Article Text

Developing a policy to reduce the salt content of food consumed outside the home in Malaysia: protocol of a qualitative study
  1. Mhairi Karen Brown1,
  2. Suzana Shahar2,
  3. Yee Xing You2,
  4. Viola Michael3,
  5. Hazreen Abdul Majid4,
  6. Zahara Abdul Manaf2,
  7. Hasnah Haron2,
  8. Noor Shahida Sukiman2,
  9. Yook Chin Chia5,6,
  10. Feng J He1,
  11. Graham A MacGregor1
  1. 1Wolfson Institute of Preventive Medicine, Barts and The London School of Medicine and Dentistry, Queen Mary University of London, London, UK
  2. 2Faculty of Health Sciences, Universiti Kebangsaan Malaysia, Kuala Lumpur, Malaysia
  3. 3Disease Control Division, Ministry of Health, Putrajaya, Malaysia
  4. 4Centre for Population Health (CePH) and Department of Social and Preventive Medicine, Faculty of Medicine, University Malaya, Kuala Lumpur, Malaysia
  5. 5Department of Medical Science, Sunway University, Bandar Sunway, Malaysia
  6. 6Department of Primary Care Medicine, University of Malaya, Kuala Lumpur, Malaysia
  1. Correspondence to Mhairi Karen Brown; mhairi.brown{at}


Introduction Current salt intake in Malaysia is high. The existing national salt reduction policy has faced slow progress and does not yet include measures to address the out of home sector. Dishes consumed in the out of home sector are a known leading contributor to daily salt intake. This study aims to develop a salt reduction strategy, tailored to the out of home sector in Malaysia.

Methods and analysis This study is a qualitative analysis of stakeholder views towards salt reduction. Participants will be recruited from five zones of Malaysia (Western, Northern, Eastern and Southern regions and East Malaysia), including policy-makers, non-governmental organisations, food industries, school canteen operators, street food vendors and consumers, to participate in focus group discussions or in-depth interviews. Interviews will be transcribed and analysed using thematic analysis. Barriers will be identified and used to develop a tailored salt reduction strategy.

Ethics and dissemination Ethical approval has been obtained from the Universiti Kebangsaan Malaysia Medical Research Ethics Committee (UKM PPI/1118/JEP-2020–524), the Malaysian National Medical Research Ethics Committee (NMRR-20-1387-55481 (IIR)) and Queen Mary University of London Research Ethics Committee (QMERC2020/37) . Results will be presented orally and in report form and made available to the relevant ministries for example, Ministry of Health, Ministry of Education and Ministry of Trade to encourage adoption of strategy as policy. The findings of this study will be disseminated through conference presentations, peer-reviewed publications and webinars.

  • public health
  • qualitative research
  • preventive medicine
  • nutrition & dietetics

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Strengths and limitations of this study

  • Our study is novel in that no country in Asia has yet developed an effective and comprehensive salt reduction strategy for food consumed outside the home, and our methodology will enable the collection of data that will enable the development of such a policy.

  • Our recruitment strategy will ensure that we will gain views from a wide range of stakeholders across Malaysia including government, consumers and food vendors and manufacturers.

  • The use of qualitative methodology with a well-established framework will allow us to address all concerns of stakeholders when developing the salt reduction strategy, ensuring support from all.

  • The study will be conducted in Malaysia only, however, the findings could potentially be adapted by many other countries in the region to reduce salt in food consumed outside the home.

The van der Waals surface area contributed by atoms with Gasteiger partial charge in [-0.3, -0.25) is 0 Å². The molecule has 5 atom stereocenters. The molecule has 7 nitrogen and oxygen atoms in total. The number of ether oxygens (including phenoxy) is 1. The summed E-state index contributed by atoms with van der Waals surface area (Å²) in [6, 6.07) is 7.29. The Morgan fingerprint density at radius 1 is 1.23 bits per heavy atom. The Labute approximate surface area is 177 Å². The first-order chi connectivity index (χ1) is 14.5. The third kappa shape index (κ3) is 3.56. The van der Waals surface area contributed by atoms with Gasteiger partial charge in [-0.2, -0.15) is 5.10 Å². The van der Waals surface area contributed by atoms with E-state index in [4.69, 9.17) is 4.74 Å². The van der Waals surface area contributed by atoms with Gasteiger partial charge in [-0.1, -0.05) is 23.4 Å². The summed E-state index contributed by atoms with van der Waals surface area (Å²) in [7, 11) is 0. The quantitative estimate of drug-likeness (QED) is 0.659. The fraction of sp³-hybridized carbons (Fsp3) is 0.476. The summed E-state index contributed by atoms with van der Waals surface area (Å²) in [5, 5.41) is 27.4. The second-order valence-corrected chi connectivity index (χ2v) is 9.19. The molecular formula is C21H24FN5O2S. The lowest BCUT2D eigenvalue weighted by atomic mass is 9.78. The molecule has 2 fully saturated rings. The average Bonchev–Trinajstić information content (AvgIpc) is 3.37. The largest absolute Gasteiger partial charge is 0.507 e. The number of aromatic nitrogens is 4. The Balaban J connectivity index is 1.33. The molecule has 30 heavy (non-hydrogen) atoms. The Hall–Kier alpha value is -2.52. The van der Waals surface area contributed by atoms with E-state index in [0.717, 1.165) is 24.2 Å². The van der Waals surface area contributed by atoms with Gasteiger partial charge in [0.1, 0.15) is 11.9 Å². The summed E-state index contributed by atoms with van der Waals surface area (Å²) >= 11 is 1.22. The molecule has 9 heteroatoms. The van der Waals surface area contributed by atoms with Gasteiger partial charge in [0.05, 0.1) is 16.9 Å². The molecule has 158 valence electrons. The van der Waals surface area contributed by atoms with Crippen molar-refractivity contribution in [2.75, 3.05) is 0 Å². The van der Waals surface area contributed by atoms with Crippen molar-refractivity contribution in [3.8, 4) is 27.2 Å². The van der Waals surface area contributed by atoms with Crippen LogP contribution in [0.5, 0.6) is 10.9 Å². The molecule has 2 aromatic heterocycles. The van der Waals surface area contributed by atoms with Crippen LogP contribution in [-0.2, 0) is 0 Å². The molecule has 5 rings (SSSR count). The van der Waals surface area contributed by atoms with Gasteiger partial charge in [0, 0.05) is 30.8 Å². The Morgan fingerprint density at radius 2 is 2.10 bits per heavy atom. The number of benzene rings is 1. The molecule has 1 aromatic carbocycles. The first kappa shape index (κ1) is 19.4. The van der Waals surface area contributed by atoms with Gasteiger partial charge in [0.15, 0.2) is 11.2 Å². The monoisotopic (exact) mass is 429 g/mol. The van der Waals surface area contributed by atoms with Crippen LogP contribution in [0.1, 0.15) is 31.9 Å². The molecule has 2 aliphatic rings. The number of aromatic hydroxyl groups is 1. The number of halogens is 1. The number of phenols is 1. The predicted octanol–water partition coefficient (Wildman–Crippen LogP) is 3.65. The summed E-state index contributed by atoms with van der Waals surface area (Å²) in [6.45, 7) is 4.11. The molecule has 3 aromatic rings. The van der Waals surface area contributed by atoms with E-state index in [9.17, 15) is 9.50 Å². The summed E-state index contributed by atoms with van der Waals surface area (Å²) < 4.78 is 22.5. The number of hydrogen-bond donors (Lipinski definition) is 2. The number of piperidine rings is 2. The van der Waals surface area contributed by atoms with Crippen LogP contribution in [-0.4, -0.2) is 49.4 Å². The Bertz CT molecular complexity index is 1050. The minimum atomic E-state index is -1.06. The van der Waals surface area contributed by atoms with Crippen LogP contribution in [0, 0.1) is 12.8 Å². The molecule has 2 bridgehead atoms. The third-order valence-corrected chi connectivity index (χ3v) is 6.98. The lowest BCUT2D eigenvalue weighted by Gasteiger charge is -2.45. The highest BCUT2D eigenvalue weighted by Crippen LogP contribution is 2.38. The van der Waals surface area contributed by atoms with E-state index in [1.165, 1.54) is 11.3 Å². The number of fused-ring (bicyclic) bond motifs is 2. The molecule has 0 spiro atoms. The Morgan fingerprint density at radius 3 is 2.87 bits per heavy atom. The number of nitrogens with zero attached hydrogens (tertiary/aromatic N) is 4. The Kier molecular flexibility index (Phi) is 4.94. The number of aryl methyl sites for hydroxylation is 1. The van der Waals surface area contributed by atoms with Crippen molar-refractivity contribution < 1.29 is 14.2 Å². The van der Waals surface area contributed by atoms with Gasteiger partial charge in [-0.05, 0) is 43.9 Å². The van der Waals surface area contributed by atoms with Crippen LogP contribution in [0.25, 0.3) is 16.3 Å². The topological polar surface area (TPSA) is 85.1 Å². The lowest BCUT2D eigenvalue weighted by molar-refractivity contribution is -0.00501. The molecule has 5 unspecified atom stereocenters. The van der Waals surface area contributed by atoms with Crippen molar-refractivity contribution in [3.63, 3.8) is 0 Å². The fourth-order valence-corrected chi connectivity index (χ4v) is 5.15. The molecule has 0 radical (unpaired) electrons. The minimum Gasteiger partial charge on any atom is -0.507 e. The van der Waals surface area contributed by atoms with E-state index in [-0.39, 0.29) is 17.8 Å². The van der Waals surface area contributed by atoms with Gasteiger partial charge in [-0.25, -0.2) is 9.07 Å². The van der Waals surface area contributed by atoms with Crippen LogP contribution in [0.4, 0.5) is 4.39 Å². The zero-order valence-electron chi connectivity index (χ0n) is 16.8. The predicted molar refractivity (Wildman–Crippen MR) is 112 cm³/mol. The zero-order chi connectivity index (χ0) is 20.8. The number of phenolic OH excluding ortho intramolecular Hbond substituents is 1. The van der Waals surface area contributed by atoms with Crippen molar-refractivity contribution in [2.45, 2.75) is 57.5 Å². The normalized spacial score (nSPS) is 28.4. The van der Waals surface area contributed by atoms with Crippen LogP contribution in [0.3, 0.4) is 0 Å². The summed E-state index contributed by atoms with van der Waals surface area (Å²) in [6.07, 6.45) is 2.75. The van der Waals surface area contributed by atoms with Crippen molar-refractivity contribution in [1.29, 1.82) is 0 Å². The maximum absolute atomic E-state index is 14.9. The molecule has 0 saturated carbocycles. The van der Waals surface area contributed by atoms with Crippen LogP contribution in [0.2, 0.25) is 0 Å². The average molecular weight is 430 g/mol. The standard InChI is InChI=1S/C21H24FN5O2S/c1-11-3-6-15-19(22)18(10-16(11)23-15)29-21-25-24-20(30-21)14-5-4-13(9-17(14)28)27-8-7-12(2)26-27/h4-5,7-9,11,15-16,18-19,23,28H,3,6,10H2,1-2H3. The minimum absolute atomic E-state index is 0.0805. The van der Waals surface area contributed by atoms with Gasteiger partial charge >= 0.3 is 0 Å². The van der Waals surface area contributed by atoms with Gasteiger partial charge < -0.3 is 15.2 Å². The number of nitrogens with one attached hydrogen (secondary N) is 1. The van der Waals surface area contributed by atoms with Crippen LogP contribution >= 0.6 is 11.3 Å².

Excess salt consumption is a leading risk factor for raised blood pressure,1 2 which in turn increases the risk of cardiovascular disease (CVD), the major cause of death and disability globally.3 Excess salt intake is also linked to stomach cancer, osteoporosis and kidney disease.4 The Global Burden of Disease Study estimates that suboptimal diets led to 8 million deaths in 2019, with excess salt intake alone responsible for 2 million deaths.5

In 2013, World Health Organization (WHO) member states pledged to work towards a 30% relative reduction in population salt intake by 2025.6 WHO has long highlighted salt reduction as a priority for population health, due to the impact and cost-effectiveness of the intervention, and recommends salt reduction as a ‘best buy’ intervention.7 The UK’s salt reduction policy is often cited as a leading example, setting incrementally lower salt content targets for the food industry with independent monitoring, leading to a 15% reduction in population salt intake between 2003 and 2011 which was accompanied by a fall in average blood pressure and CVD mortality.8 Around 96 countries now have some form of a salt reduction policy in place, following the lead of the UK.9 However, global dietary salt intake remains much higher than the WHO recommended level of less than 5 g per day.10

In Malaysia, salt intake is also high (7.9 g/day) and hypertension is prevalent, particularly in adults from rural areas.11 12 Indigenous ethnic groups are less likely to be aware of hypertension or to be treated, and those earning less than RM1000 have a forecasted higher level of 10-year CVD risk than those on higher incomes.12 13 Therefore, salt reduction in Malaysia would benefit the entire community, particularly the more socially deprived. In 2015, the Malaysian Ministry of Health developed the Salt Reduction Strategy to Prevent and Control non-communicable diseases (NCD) for Malaysia (2015–2020), as part of their National Strategic Plan for NCDs (2016–2025), with the aim of achieving a 15% reduction in salt intake by 2020.14 The salt reduction strategy includes measures to reformulate high salt products and increase awareness in the population of the impact salt has on health. However, an interim analysis found slow progress, and six recommendations were made to strengthen the strategy, which included a recommendation to address salt levels in the out-of-home sector, which is defined as anywhere food is consumed outside of the home, including but not limited to restaurants, street food vendors and hawkers, cafeterias, school canteens and hotels.15